Maybe Reynolds American should have held out for more before agreeing to a merger with British American Tobacco (NYSE:BTI). The $50 billion deal, in which the U.K.-based tobacco company acquired the 58% of its U.S. counterpart that it didn't already own, has given British American a big tax break.
More specifically, it was the recently passed tax reform law that helped give the cigarette giant a big break. But when the two companies were negotiating the deal, the potential ramifications of the tax changes were seen as a major benefit of the merger -- so Reynolds shareholders arguably should have wrung more money out of BAT for their shares.
BAT's CEO Nicandro Durante said at the time that the tax proposals played no part in how the deal worked out: "This is the right deal at the right time for both sides of shareholders." Although you can't base negotiations on potential outcomes, now that tax reform has become law, the U.K. tobacco company is getting a big break -- raising the question of whether Reynolds shareholders should have gotten more money in exchange for their stock.
Taxing closer to home
Whereas U.S. law had corporations paying a 35% tax rate regardless of where their income was earned, now it will be based on the country in which it was earned. While they may still pay 35% in the U.S., companies earning income in Ireland, for example, will only pay the 12.5% rate imposed on corporations there, while those in Canada will pay that country's 15% rate.
The change is meant to encourage companies that have parked some $2.6 trillion in profits overseas to repatriate those profits. (Apple, which reportedly had the largest stash, recently announced it would pay $38 billion in one-time foreign taxes, but invest $350 billion in the U.S. over the next five years as a result of tax reform.)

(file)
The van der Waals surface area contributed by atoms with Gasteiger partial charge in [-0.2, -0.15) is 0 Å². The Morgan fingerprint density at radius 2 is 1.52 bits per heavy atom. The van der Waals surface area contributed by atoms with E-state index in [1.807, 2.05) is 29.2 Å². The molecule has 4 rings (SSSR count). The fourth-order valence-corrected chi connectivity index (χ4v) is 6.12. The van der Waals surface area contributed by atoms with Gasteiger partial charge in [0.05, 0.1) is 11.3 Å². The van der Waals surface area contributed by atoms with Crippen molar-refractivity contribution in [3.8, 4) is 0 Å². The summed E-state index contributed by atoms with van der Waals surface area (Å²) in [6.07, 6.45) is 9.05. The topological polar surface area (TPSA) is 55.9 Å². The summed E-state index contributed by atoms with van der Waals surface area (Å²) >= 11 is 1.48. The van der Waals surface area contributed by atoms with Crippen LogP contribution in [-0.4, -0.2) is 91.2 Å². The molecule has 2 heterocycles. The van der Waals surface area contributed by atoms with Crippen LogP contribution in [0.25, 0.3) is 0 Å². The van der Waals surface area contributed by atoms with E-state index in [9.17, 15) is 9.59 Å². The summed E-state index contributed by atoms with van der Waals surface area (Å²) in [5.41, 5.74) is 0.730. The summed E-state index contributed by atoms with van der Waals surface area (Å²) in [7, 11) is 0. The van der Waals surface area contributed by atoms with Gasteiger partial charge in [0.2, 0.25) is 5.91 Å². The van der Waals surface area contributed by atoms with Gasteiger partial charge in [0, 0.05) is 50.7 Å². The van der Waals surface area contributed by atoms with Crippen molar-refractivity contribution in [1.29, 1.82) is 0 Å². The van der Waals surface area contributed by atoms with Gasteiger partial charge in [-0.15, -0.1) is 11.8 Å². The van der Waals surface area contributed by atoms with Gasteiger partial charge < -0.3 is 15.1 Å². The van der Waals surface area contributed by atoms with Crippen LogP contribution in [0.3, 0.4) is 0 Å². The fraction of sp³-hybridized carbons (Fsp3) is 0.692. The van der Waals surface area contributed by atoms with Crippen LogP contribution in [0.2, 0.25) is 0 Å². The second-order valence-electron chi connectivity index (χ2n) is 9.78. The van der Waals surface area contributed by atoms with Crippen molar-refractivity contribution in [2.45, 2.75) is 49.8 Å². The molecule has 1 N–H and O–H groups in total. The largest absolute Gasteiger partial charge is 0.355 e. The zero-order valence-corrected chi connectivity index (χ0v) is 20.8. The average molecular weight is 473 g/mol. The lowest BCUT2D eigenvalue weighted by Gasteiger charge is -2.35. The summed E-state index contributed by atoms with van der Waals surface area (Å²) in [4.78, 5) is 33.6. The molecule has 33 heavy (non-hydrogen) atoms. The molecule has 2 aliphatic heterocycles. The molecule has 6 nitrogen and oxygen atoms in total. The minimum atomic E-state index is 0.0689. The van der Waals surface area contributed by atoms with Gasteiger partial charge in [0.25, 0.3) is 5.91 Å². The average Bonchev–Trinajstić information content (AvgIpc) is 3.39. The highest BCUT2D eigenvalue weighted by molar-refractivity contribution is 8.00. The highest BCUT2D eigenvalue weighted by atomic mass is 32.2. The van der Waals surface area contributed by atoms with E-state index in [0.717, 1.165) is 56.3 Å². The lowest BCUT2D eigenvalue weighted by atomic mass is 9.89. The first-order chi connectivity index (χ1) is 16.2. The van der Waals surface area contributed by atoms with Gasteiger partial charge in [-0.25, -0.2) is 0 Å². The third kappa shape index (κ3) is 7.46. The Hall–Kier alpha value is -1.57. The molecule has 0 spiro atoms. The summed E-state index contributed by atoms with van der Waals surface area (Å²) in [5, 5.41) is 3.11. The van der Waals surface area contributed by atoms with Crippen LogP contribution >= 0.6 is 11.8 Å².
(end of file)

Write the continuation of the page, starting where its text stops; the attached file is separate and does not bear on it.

In a statement following the new law's adoption, British American said it had originally expected its tax rate would be around 30%. But the new law would revalue its deferred tax balances related to its acquisition of Reynolds American, so its tax rate will fall to the high 20% range: "All other things being equal, this would result in a benefit of 6% to full year 2018 earnings per share, supporting our commitment to high single digit earnings growth and increased investment in the roll out of Next Generation Products."
Analysts at Jefferies estimate this will be a windfall of around $541 million for BAT, at least a portion of which could have gone to Reynolds shareholders had management negotiated harder. At least it may now serve to level the playing field with Philip Morris International (NYSE:PM).
Tackling the smoke-free future
British American Tobacco has been behind its global rival in the area of reduced-risk products. Philip Morris is seeing strong market penetration overseas with its iQOS heat-not-burn electronic cigarette, especially in Japan, where shipments of reduced-risk product units surpassed those of traditional cigarettes for the first time in the third quarter.
It's also ahead here in the U.S., where the Food and Drug Administration is considering Philip Morris' applications to market the iQOS device and to earn a reduced-risk label. FDA approval should give it a big competitive advantage. British American has said it plans to submit its own marketing application to the regulatory agency this year.
The tax benefit could help the U.K. tobacco company invest more, in the U.S. market and elsewhere, to make up for its lagging performance. Both companies have a big hurdle to get over: Competitor Juul Labs has won some 40% of the market with its JUUL device, an e-cig that uses a completely different type of technology than heat-not-burn.
British American has already invested $1 billion in a portfolio of reduced-risk products, from the competing heat-not-burn technology of its glo iFuse to various vapor products like Vuse, a leading (though fading) electronic cigarette.
Competition is fierce as the industry grapples with the changes occurring worldwide. BAT's acquisition of Reynolds created a truly global company with a broad spectrum of traditional and reduced-risk products. Benefits from U.S. tax reform should make the tobacco giant a more competitive player.
Rich Duprey has no position in any of the stocks mentioned. The Motley Fool owns shares of and recommends AAPL. The Motley Fool has the following options: long January 2020 $150 calls on AAPL and short January 2020 $155 calls on AAPL. The Motley Fool has a disclosure policy.